Bolton Liberal Democrats submitted a motion calling on council leader Cliff Morris to withdraw Bolton from the Greater Manchester Spatial Framework and instead focus on bringing empty homes and brownfield sites back into use.
Plans put forward under the GMSF has the potential to see 1000+ houses being built in Astley Bridge & circa 3000+ across the North of Bolton. With road infrastructure & services already buckling under pressure from severe lack of investment over the last 10-15 years, Bolton Lib Dems believe the plans are not fit for purpose.
The motion was supported by all three opposition parties, but voted down by the ruling Labour group. Cllr Cliff Morris & 9 other leaders from across Greater Manchester will now make the final decision on how the plans will take shape – with publication of these plans being mid 2017.
Warren Fox said, “Bolton needs it’s own housing plan that works in the interest of residents in Bolton, not developers. Of course developers want to build on the more lucrative green belt sites, but that is not what we want. We have an ideal opportunity to regenerate our town centre’s, bring empty homes back into use, and rebuild eye-sore brownfield sites. We shouldn’t be hoodwinked into thinking we have to build on Green Belt. WE DON’T!”
Proposals put forward by Bolton Lib Dems called for the Council to dip into it’s vast £204million worth of reserves – a figure higher than Manchester City.
Read the full motion here:
Council accepts the need for a supply of new housing in Bolton, but believes that attempts to identify a 20 year land supply for housing risks too many uncertainties and believes it would be more advisable to forecast over a shorter period such as 15 years.
Council further accepts that the town’s current infrastructure is unable to cope with existing developments, and that considerable investment is needed before any further development of open land, particularly in the north and west of the Borough, is contemplated. Council notes that the Greater Manchester Spatial Framework does not identify how the significant investment needed is to be funded.
Council also accepts that the vagueness of the proposed ‘North Bolton Strategic Opportunity Area’ means that if it was incorporated into the final Framework, it would inevitably mean that virtually any application in that area, which includes areas of Greenbelt and Protected Open Land, would have to be approved.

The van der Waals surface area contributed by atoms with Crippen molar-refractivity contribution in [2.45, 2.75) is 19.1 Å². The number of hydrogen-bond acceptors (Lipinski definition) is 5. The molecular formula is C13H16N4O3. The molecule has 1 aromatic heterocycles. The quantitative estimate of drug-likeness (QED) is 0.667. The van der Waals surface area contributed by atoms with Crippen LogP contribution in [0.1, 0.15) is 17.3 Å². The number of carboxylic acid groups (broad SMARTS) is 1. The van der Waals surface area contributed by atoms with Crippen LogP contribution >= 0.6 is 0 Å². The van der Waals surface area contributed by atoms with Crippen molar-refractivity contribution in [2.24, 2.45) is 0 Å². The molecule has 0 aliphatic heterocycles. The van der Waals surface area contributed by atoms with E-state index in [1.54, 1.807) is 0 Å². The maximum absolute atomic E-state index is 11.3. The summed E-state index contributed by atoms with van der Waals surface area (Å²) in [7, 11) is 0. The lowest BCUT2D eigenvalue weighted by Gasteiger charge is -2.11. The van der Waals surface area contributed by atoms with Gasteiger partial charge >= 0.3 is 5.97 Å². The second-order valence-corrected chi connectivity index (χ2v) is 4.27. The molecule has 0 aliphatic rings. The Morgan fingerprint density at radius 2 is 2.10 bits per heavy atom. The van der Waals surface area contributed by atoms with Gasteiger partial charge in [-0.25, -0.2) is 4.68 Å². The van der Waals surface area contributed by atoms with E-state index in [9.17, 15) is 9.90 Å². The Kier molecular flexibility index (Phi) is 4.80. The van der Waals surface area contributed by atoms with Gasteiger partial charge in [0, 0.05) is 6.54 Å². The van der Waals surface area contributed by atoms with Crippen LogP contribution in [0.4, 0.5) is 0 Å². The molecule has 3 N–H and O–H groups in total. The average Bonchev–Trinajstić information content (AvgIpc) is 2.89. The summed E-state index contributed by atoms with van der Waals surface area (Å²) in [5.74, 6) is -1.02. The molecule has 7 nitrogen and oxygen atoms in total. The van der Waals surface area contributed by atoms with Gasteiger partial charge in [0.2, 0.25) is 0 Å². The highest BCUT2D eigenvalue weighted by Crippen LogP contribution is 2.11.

Council notes that there are approximately 4,800 dwellings that are empty, brownfield sites where applications have been approved, but where development has not started comprise a further 4,200 dwellings and that there are sites for another 408 dwellings where development has started but appears to have stalled. Council believes that concentration should be on these before any building on Greenbelt or Protected Open Land is contemplated.
- That Bolton should withdraw from the Greater Manchester Spatial Framework and requests the Leader to do that;
- To expand and strengthen measures to bring empty homes back into use;
- To explore a range of measures (including where appropriate CPOs and joint projects with private builders and social housing providers) to ensure that brownfield sites which already have planning permission, but where building has not started, or where development appears to have stalled, to achieve development of those sites;
- To review the Mills Strategy and the Allocations Plan to identify further brownfield sites that could be used for housing;
- Explore various sources of funding to make meaningful progress on initiatives, including lobbying Government, using and re-prioritising Reserves or prudential borrowing.
Bolton News reports:
1. Council to face calls to withdraw from controversial Greater Manchester Spatial Framework housing plans
2. Bolton Council will not pull out of controversial Greater Manchester Spatial Framework homes plan